U.S. Lifts Sudan’s Terror-Sponsor Listing After 27 Years
(Bloomberg) -- The U.S. rescinded Sudan’s almost three-decade designation as a state sponsor of terror, paving the way for the North African country to rejoin the global community and boost its ravaged economy.
Secretary of State Michael Pompeo announced the move in a statement, congratulating “the members of the civilian-led transitional government for their courage in advancing the aspirations of the citizens they serve.”
The step was expected after President Donald Trump announced in October that Sudan had agreed to make a long-sought payment of some $335 million to U.S. terror victims and their families. Discussions also brought in Sudan’s fledgling relations with Israel, a country Khartoum had never previously recognized and with which it agreed a peace deal just days later.
Sudanese Prime Minister Abdalla Hamdok on Twitter hailed the country’s freedom from “the international and global blockade forced upon us by the acts of the ousted regime.” He shared a video outlining some of the potential economic benefits.
It’s another step toward overturning the legacy of dictator Omar al-Bashir, who made the country an international pariah for much of his 30-year rule and was ousted by the army amid mass protests in April 2019.
The U.S. named Sudan a terror sponsor in 1993, citing its links with international Islamist-militant organizations, and four years later enacted sweeping sanctions that lasted until 2017.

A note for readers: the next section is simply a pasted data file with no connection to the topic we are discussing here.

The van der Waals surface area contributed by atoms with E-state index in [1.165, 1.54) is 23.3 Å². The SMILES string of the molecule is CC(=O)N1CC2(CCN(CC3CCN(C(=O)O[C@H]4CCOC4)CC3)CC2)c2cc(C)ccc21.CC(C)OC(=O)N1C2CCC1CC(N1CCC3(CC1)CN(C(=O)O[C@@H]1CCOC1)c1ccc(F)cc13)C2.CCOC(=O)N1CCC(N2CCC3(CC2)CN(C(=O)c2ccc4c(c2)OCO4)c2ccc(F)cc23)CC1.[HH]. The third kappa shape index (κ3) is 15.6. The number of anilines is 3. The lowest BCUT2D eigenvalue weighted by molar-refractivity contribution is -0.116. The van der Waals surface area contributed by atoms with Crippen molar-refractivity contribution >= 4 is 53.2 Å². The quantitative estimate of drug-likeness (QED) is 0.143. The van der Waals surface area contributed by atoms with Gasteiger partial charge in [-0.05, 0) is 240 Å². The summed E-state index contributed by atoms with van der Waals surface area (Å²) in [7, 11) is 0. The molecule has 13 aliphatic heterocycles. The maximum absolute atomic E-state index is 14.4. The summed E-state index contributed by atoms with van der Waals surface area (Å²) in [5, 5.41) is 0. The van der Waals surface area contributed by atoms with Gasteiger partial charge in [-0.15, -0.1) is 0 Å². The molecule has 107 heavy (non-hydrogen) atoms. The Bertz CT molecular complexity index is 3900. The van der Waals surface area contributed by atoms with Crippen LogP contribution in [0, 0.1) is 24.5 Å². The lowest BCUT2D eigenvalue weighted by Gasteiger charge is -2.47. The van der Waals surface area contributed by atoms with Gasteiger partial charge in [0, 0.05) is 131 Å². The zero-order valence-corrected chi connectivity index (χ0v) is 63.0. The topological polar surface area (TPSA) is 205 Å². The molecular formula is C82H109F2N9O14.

The compensation agreed was for U.S. citizens affected by bombings of two of the country’s East African embassies in 1998 by al-Qaeda operatives that Bashir’s regime was accused of supporting.
The current Sudanese government, a civilian-military coalition ruling until democratic elections, hasn’t said how the cash-strapped country can afford the payment. It’s still seeking sovereign immunity to protect it from legal action in the U.S.
Hamdok’s administration had mounted a concerted campaign for the listing to be dropped, saying it was crucial to rebuilding an economy battered by mismanagement, corruption and the loss of most of its oil reserves on South Sudan’s secession in 2011.
The U.S.’s lifting of most sanctions didn’t spur an improvement in Sudan’s economic plight, which sparked the protests that eventually unseated Bashir, with the terror listing leaving international banks and other companies still wary of entry.
Sudan is $1.3 billion in arrears to the IMF and external debt will reach $57.5 billion this year, sums that the government is also trying to settle.
U.S. Treasury Secretary Steven Mnuchin said his institution “looks forward to working with bipartisan members of Congress, and with Sudan to help clear its arrears at the international financial institutions and to advance Sudan’s efforts to secure debt relief in 2021.”
©2020 Bloomberg L.P.